Five RCTs 15–19 confirmed that intravenous magnesium showed no statistically significant benefit over placebo, metoclopramide or prochlorperazine in the treatment of acute migraine. In fact, in one RCT 18, magnesium appeared to attenuate the effectiveness of metoclopramide when used as an adjunctive therapy. One RCT 19 demonstrated the superior therapeutic efficacy of magnesium over placebo at 60 min post-treatment, but only amongst migraine sufferers with aura.

The meta-analyses failed to demonstrate a beneficial effect of intravenous magnesium in terms of reduction in pain relief in acute migraine in adults, showed no benefit in terms of the need for rescue medication and in fact have shown that patients treated with magnesium were significantly more likely to report side-effects/adverse events.

Heterogeneity of the studies

The studies were of variable quality. Most studies were underpowered to detect primary and secondary outcomes, the study populations were the convenience sampling, and some did not report inclusion and exclusion criteria in sufficient detail.

Variety of comparators

Different studies adopted different comparators, that is magnesium versus metoclopramide versus prochlorperazine versus placebo.

The variety of comparators is not surprising given the lack of consensus about a standard of care for acute migraine. Scientifically sound and clinically relevant guidelines are lacking. In particular, there is insufficient evidence to establish how to select one therapy over another. For example, several studies 24,25 have shown that prochlorperazine intravenously and intramuscularly was significantly superior to metoclopramide in headache relief. However, prochlorperazine does not have a UK marketing authorization for this indication, except for the relief of nausea and vomiting 26.

Variety of outcome measures

Many different primary and secondary outcomes were reported. The most commonly used primary outcome measure was either the change in 100 mm VAS pain score, 15–18 or the verbal numeric rating (0–10) scale 21. The latest International Headache Society guidelines recommend that a four-point scale for the headache pain intensity (0 no headache; 1 – mild; 2 moderate; 3 severe), or alternatively, VAS should be used for all controlled trials of drugs in migraine 27. Many studies that used the VAS score as their primary outcome failed to report SDs, preventing statistical pooling.

Different types of benign headaches

Clinically the distinction between types of benign headaches in the emergency department often blurs, and clinicians have difficulty distinguishing between different types of headaches 28,29. A study by Frank et al.15 included patients with all types of benign headaches, although 93% of patients were diagnosed with migraine. Ginder et al.17 made no attempt to classify the different types of benign headaches enrolled in the study. Cete et al.16, Corbo et al.18, and Bigal et al.19 only included patients who met the International Headache Society criteria for acute migraine.

It is possible that the results may have differed if only patients meeting strict criteria for migraine were included in the meta-analysis.

Only the study by Bigal et al.19 looked at the differential response to intravenous magnesium in migraine with and without aura. They demonstrated that magnesium was more effective than placebo for headache relief, but only at 60 min and only among migraine sufferers with aura. Other studies made no attempt at differentiating between different types of migraine. The treatment response and side-effect profile may be different between acute migraine with and without aura.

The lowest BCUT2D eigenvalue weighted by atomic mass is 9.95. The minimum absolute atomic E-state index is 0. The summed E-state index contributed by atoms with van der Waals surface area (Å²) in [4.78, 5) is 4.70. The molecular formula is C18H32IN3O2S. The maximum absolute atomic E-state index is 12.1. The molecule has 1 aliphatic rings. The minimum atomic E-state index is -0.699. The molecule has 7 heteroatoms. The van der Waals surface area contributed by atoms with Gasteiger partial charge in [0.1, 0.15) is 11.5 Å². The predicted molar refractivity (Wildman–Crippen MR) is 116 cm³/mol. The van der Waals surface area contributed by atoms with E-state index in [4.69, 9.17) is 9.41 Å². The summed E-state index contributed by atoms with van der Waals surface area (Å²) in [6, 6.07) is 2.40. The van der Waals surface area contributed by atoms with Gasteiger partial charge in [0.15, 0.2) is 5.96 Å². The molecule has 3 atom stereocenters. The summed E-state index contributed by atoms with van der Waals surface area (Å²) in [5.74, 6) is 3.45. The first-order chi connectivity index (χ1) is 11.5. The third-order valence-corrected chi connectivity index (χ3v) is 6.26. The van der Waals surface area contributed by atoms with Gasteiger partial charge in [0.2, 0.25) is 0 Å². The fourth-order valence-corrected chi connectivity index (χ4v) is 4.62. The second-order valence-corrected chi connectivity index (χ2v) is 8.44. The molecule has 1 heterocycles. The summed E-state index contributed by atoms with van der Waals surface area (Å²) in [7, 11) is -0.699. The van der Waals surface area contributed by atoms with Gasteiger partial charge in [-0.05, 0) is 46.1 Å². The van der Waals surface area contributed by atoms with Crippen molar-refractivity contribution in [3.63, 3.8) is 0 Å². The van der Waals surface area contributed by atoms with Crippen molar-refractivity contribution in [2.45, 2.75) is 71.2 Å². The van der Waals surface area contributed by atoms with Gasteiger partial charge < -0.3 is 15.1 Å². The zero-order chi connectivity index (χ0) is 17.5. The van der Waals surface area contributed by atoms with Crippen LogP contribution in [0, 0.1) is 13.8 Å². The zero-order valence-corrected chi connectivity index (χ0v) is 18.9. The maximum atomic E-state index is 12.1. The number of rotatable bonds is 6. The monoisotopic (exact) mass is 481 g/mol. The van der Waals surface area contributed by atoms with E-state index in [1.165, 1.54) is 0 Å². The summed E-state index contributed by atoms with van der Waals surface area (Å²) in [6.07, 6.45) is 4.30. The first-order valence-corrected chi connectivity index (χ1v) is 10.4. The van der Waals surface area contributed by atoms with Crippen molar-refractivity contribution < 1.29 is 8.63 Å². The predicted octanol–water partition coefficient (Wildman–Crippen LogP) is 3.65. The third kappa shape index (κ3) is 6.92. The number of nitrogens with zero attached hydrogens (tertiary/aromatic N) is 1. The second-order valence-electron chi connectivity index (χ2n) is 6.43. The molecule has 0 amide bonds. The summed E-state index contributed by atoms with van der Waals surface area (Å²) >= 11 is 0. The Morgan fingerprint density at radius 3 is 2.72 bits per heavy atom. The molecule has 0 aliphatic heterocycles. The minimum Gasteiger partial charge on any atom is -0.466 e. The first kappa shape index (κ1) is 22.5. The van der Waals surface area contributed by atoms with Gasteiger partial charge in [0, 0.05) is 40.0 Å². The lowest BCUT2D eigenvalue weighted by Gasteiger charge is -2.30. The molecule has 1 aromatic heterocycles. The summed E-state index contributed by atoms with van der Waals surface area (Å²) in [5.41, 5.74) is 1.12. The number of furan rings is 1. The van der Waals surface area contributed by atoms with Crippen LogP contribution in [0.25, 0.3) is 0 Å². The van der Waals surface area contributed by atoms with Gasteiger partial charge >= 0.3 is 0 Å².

Primary outcome endpoints

The primary outcome endpoint for all studies was at 30 min, except for Corbo et al.18, where the outcomes were measured at 15, 30 and 45 min, and Bigal et al.19, where the endpoints were at 30 and 60 min.

The latest International Headache Society guidelines suggest the percentage of patients pain-free at 2 h before any rescue medication as the primary outcome of choice for all controlled trials of drugs in migraine 27. However, they also accept that pain freedom at a point earlier than 2 h could be considered for parenteral (e.g. intravenous, intramuscular, subcutaneous) test drugs 27. It is possible that magnesium may have shown greater effectiveness at 1 or 2 h from the point of treatment. However, previous migraine studies have shown that with the intravenous route of drugs, the maximal absorption and distribution occurs within minutes, and most patients who respond to intravenous treatment do so within this interval 30–32. There is also an ethical argument that the use of a prolonged outcome endpoint at 60 or 120 min in the emergency department is inappropriate, as most patients presenting to the department with headache do so because of its severity and require prompt symptom relief. If magnesium’s onset of analgesia is delayed to this extent, then it may not be an appropriate choice of analgesia for emergency symptom relief.


Our meta-analyses pooled studies with different population characteristics, discrepant primary and secondary outcomes with different treatment comparators. Hence, it undermines our confidence in drawing conclusions on the relative merits of intravenous magnesium in the treatment of acute migraine in adults.

Future studies need to adopt more robust internal validity, with adequately powered sample size, acceptable randomization method, allocation concealment, clear inclusion criteria, double-blinding, use of a placebo as a controlling agent, intention to treat analysis and adequate follow-up.

Consensus on the standard care of acute migraine based on evidence will help to avoid the heterogeneity of research methodology, as observed in our meta-analyses and overall, improve the quality of research in acute migraine.